Intuitive Surgical has been the leader in soft-tissue robotic surgery for roughly two decades, operating in a near-monopoly as potential challengers have fallen out of the market.
However, the environment is set to change as Intuitive will face competition from large medtechs like Medtronic and Johnson & Johnson, which have developed soft tissue systems of their own.
CEO Gary Guthart told MedTech Dive that while Medtronic and J&J are "capable organizations worthy of respect," robotics is a complex technology to develop and perfect.
The CEO added that "just having a robot is also not enough," and explained that aspects beyond the system are crucial, such as developing products that work with the platform, utilizing data and analytics and creating a program that can help hospitals improve procedure outcomes.
"It's a complex space," Guthart said. "I think our future is much more determined by what Intuitive does than by what the competitors do. And that will come down to knowing our customers well and making sure that we satisfy their needs."
Intuitive did get a bit of a break as both Medtronic and J&J have announced recent hurdles or delays with their systems. In October, J&J told investors that its Ottava system will be delayed by at least two years.
Guthart also spoke to MedTech Dive about how healthcare labor shortages have impacted the company, how system placements have continued despite procedure volume volatility, as well as addressed studies that have been more critical of the safety, effectiveness and cost of robotic procedures compared to traditional methods.
This interview has been edited for clarity and brevity.
MEDTECH DIVE: The healthcare labor shortage is a topic that has come up for medtechs a lot recently as companies have reported earnings or presented at conferences. How is Intuitive managing through a problem like that as it's a bit more of a longer-term issue?
GARY GUTHART: There are some things that we can do to help. We can rotate our products and our support staff into environments that help hospitals if they want to rebalance, for example, between different physical properties, different hospitals or different surgical locations.
To the extent that we can deploy support resources in non-healthcare, non-patient-contact ways — whether it has to do with inventory or some other things that we can help them with — we do that.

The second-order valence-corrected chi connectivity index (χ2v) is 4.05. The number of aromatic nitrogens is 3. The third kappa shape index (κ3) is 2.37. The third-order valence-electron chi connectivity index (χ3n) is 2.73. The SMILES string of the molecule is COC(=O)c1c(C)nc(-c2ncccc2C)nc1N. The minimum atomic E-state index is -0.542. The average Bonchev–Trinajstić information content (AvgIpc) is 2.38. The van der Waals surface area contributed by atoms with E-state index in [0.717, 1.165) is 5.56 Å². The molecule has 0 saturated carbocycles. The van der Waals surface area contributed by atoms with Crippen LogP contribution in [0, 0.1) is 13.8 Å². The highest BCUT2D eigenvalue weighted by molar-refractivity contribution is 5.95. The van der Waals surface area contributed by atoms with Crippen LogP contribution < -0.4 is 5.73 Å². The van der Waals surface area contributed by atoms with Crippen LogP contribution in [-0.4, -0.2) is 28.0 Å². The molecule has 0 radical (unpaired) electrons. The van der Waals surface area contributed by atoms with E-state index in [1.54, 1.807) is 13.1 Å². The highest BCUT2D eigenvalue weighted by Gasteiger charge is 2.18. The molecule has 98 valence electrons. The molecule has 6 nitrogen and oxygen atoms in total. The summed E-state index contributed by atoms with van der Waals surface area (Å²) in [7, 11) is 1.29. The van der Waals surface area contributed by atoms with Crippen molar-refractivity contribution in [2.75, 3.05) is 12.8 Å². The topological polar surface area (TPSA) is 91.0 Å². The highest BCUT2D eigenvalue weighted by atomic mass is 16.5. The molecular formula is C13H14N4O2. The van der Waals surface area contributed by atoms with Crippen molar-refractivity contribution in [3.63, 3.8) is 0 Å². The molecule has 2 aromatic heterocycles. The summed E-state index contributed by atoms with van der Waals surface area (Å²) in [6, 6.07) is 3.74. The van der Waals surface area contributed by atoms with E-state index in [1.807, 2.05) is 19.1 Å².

We help where we can.
What can the device industry do to help hospitals or other facilities solve the problem of staffing shortages?
GUTHART: I think we can do some things to help. It'll be a series of steps. I don't think there's any one activity that either they or we will do that makes for a fast turnaround.
We see hospitals looking upstream for the ability to train staff and recruit them. We see at hospitals different forward-looking recruiting strategies to make sure that they're well-staffed, and they look to us to offload some activities that, as I said before, are less direct patient care and more hospital operations. So, I think it's gonna be a combination of those things.
I think this will play out over many quarters. None of this is going to be something that resolves in weeks.
Medtronic and J&J have both been looking to enter the soft-tissue robotics space, but they have talked about challenges or delays with their systems. Does this open up any opportunities for Intuitive?
GUTHART: Surgical robots are not commodity products. They are hard to design. The design spaces require a lot of engineering trade-offs and architectural trade-offs. Just having a robot is not enough. What customers are hiring a company like Intuitive to do is help them develop their minimally invasive surgery program, of which a robot is a piece. But it's the products, the services, the training, the data and the analytics that go with all of that that really helps them get to the outcomes they want.
It really is the whole idea of an ecosystem to get to a program that works, and that is where the competitive conversation really is. Can you get there? Can you get to the outcomes?